Are you tired of feeling like a collection agent, rather than an entrepreneur?
Let's face it: it stinks when your clients owe you money. Your cash flow suffers as does your relationship with your clients. These tips can help.
A long-time friend of mine, Ginny, is a small business owner. Last time we spoke, she asked me for some advice on cash flow problems she was experiencing in her business. In recent months, her largest client had accumulated a sizable, and growing, past due balance. All of her efforts to collect, had been in vain.
“What are the terms of your service agreement?” I asked. “I don’t have written agreements with my clients,” Ginny replied. “It was never a problem until now.”
Unfortunately, stories like this are common among small business owners. Valuable time is spent chasing down slow-pay or no-pay clients and dealing with the resulting cash flow headaches. So what can you do to start out and remain on “good terms” with your clients. These tips can help:
1. Create a service agreement or contract that you customize for each client. I recommend hiring an attorney to write the agreement or review the agreement that you’ve drafted.
The agreement should clearly state your billing and payment terms and describe how you handle past due accounts. If you significantly change your terms, be sure to prepare an updated contract or addendum and get it signed by your clients.
2. NEVER start work before getting a signed agreement along with the payment or deposit you require. If you choose to do so, you are leaving yourself exposed.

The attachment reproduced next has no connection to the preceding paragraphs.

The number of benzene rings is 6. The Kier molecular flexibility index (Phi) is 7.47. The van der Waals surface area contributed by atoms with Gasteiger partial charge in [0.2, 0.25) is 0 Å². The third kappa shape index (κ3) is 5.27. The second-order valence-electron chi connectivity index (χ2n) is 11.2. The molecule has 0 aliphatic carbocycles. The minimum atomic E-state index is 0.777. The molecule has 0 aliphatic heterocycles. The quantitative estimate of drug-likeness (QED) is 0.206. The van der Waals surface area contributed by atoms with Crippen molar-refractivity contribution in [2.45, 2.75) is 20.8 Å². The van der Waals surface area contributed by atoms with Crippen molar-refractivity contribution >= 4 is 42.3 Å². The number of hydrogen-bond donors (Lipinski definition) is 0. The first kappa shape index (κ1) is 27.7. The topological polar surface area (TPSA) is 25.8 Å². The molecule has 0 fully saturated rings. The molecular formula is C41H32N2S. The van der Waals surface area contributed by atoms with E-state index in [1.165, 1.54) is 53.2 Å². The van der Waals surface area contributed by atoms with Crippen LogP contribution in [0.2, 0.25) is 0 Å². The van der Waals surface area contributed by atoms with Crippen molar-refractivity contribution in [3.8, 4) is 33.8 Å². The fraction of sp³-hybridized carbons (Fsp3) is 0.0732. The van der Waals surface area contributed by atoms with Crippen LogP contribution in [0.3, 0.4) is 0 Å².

3. Stay current with your accounts receivable. Whether you use Quickbooks or work with a bookkeeper, client payments should be posted regularly. For most small business owners, posting payments on a weekly or bi-weekly basis works well.
4. Regularly review your accounting records to identify past due accounts. Be timely and consistent with the way you handle past due client accounts.Trying to collect money from clients can be uncomfortable. Don’t put it off. The larger the outstanding balance, the more you stand to lose if the balance remains uncollected.
5. Clients will share some compelling reasons for being unable to pay; some of which can tug at your heart strings. If you decide to extend preferential terms to a client, do so cautiously.
Consider putting a mutually agreed upon payment plan in place to ensure that the client’s due balance is being paid down; if only at a nominal rate.
6. If you have continued to provide service to a client whose account is past due, at some point you may need to stop service. Most small business owners are reluctant to do this because they don’t want to lose a client.
Ask yourself: is it realistic to think that you’ll be paid by this client in the near future? If not, cut your losses.
In short, as a small business owner, you have a legal right to get paid for services you provide. By following these tips, you can build a base of clients who are on-time payers, minimize bad debts, improve cash flow and virtually eliminate the need for uncomfortable “collection conversations” with your clients. As a business owner, who wouldn’t want to do that?